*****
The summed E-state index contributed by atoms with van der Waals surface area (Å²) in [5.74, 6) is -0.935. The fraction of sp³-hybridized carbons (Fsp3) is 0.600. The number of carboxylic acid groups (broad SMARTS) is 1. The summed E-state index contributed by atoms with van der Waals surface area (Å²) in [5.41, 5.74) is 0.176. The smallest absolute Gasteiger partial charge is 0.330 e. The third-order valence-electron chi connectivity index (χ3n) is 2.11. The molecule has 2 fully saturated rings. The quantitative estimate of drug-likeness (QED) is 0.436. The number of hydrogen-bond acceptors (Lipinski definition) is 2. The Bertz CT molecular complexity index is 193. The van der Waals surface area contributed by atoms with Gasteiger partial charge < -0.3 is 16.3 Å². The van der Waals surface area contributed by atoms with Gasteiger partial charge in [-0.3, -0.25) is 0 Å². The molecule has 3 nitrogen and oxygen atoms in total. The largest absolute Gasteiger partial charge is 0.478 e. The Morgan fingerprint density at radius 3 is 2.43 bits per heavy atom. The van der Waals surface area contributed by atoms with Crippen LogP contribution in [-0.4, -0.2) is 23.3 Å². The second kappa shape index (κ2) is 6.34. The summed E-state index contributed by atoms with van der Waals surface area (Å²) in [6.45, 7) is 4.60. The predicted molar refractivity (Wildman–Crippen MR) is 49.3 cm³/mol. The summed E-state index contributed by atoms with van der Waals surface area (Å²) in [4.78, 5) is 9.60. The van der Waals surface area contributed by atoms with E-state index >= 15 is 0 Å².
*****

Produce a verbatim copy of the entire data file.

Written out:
The summed E-state index contributed by atoms with van der Waals surface area (Å²) in [5.74, 6) is -0.935. The fraction of sp³-hybridized carbons (Fsp3) is 0.600. The number of carboxylic acid groups (broad SMARTS) is 1. The summed E-state index contributed by atoms with van der Waals surface area (Å²) in [5.41, 5.74) is 0.176. The smallest absolute Gasteiger partial charge is 0.330 e. The third-order valence-electron chi connectivity index (χ3n) is 2.11. The molecule has 2 fully saturated rings. The quantitative estimate of drug-likeness (QED) is 0.436. The number of hydrogen-bond acceptors (Lipinski definition) is 2. The Bertz CT molecular complexity index is 193. The van der Waals surface area contributed by atoms with Gasteiger partial charge < -0.3 is 16.3 Å². The van der Waals surface area contributed by atoms with Gasteiger partial charge in [-0.3, -0.25) is 0 Å². The molecule has 3 nitrogen and oxygen atoms in total. The largest absolute Gasteiger partial charge is 0.478 e. The Morgan fingerprint density at radius 3 is 2.43 bits per heavy atom. The van der Waals surface area contributed by atoms with Crippen LogP contribution in [-0.4, -0.2) is 23.3 Å². The second kappa shape index (κ2) is 6.34. The summed E-state index contributed by atoms with van der Waals surface area (Å²) in [6.45, 7) is 4.60. The predicted molar refractivity (Wildman–Crippen MR) is 49.3 cm³/mol. The summed E-state index contributed by atoms with van der Waals surface area (Å²) in [4.78, 5) is 9.60. The van der Waals surface area contributed by atoms with E-state index >= 15 is 0 Å².